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LOS ANGELES (AP) — It was declared the "Trial of the Century," and from the day O.J. Simpson was arrested in 1994 on charges of killing his ex-wife and her friend, until he was acquitted almost 15 months later, it captivated the nation. Here are 10 key events to remember.
Passers-by, led by the mournful howls of Nicole Brown Simpson's dog, find her body and that of Ron Goldman in front of her condominium in the wealthy Brentwood section of Los Angeles on the night of June 12, 1994. The coroner determines they were attacked by surprise and stabbed multiple times.
THE BRONCO CHASE
Instead of surrendering as promised five days later, O.J. Simpson flees in a white Ford Bronco driven by his former football teammate Al Cowlings. As authorities pursue the car over 60 miles of Southern California freeways, officers plead by phone with Simpson to surrender as he at times holds a gun to his head. The chase, broadcast live on TV, ends when Cowlings drives him home.
THE SUICIDE NOTE (OR WAS IT?)
During the pursuit, Simpson's lawyer reads reporters a long, rambling letter many conclude is a suicide note. Although he never explicitly says he plans to kill himself, Simpson does say goodbye to his first wife and numerous friends. He declares he didn't kill his ex-wife or Goldman and says: "Don't feel sorry for me. I've had a great life."
THE DREAM TEAM
As his case heads to trial, Simpson assembles a high-paid team of the nation's best defense lawyers. It's led by flamboyant attorney Johnnie Cochran Jr., who coins the term: "If it doesn't fit, you must acquit." It's a reference Cochran makes in his closing argument, telling jurors the bloody gloves found at the murder scene and at Simpson's home were too small for him.
DID THE GLOVES FIT?
It certainly didn't look like it when Simpson tried them on. Some legal experts say the prosecution lost the case that day. "Don't do a courtroom demonstration in front of the jury unless you know how it will turn out," says former federal prosecutor Laurie Levinson.
THE RACE CARD
Defense attorneys denounced police Officer Mark Fuhrman, who found the bloody glove at Simpson's house, as a white racist out to frame the black sports hero. After Fuhrman testified in court he hadn't used racial epithets to describe black people in years, lawyers produced a recording of him repeatedly using the N-word. Time Magazine got caught up in the fray when one of its artists doctored a cover photo of Simpson to make him look darker.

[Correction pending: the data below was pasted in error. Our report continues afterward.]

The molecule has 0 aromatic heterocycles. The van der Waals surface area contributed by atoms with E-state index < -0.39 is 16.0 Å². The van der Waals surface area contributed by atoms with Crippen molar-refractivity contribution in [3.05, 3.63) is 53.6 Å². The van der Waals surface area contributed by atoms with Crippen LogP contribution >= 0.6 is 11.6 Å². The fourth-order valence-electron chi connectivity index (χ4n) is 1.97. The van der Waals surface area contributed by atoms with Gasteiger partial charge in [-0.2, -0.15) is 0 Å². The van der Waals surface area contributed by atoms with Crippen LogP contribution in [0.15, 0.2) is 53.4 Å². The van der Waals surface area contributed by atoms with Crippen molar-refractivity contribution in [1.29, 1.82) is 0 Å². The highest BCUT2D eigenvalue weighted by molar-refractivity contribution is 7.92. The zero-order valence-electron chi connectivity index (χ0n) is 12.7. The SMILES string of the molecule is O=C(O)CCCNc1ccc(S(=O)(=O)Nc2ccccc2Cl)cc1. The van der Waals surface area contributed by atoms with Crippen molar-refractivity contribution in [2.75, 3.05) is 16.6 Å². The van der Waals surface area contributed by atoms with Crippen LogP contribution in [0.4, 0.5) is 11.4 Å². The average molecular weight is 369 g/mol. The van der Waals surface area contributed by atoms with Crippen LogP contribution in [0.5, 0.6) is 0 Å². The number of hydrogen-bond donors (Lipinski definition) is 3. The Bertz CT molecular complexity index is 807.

THE NATION REACTS
After nearly a year of racial animosity fomented by the trial, the country is divided into two camps: Sixty-two percent of white Americans think Simpson is guilty and 68 percent of blacks think he's innocent, according to a CNN Time poll taken at the time the verdict was issued.
THE SECOND TRIAL
After Simpson's acquittal, the victims' families sue him. A second jury, applying a lesser standard of guilt than required in a criminal trial, finds him liable for the killings and orders him to pay a $33.5 million judgment. Goldman's sister and father spend much of the next decade taking him to court in an effort to collect.
FREE BUT NOT FREE
On Sept. 13, 2007, the day the Goldman family wins the rights to Simpson's book, "If I Did It," he bursts into a Las Vegas hotel room with a handful of acquaintances and seizes numerous pieces of his sports memorabilia two men are trying to sell. He is convicted of kidnapping, armed robbery and other charges and sentenced to nine to 33 years in a Nevada prison. He will be eligible for parole in three years.
IMPACT ON POP CULTURE
All but unfathomable. It helped establish the fledgling Court TV cable channel, now called TruTV. It launched the TV careers of several attorneys hired by the television networks to provide expert commentary, a phenomenon that led Woody Allen to remark in the film "Deconstructing Harry" that a special place in hell has been reserved for people who take such jobs. The trial's judge, Lance Ito, was lampooned repeatedly on "The Tonight Show" by a group called "The Dancing Itos" and on television's "Seinfeld," actor Phil Morris became famous playing Jackie Chiles, a loud, bombastic attorney modeled on Cochran.
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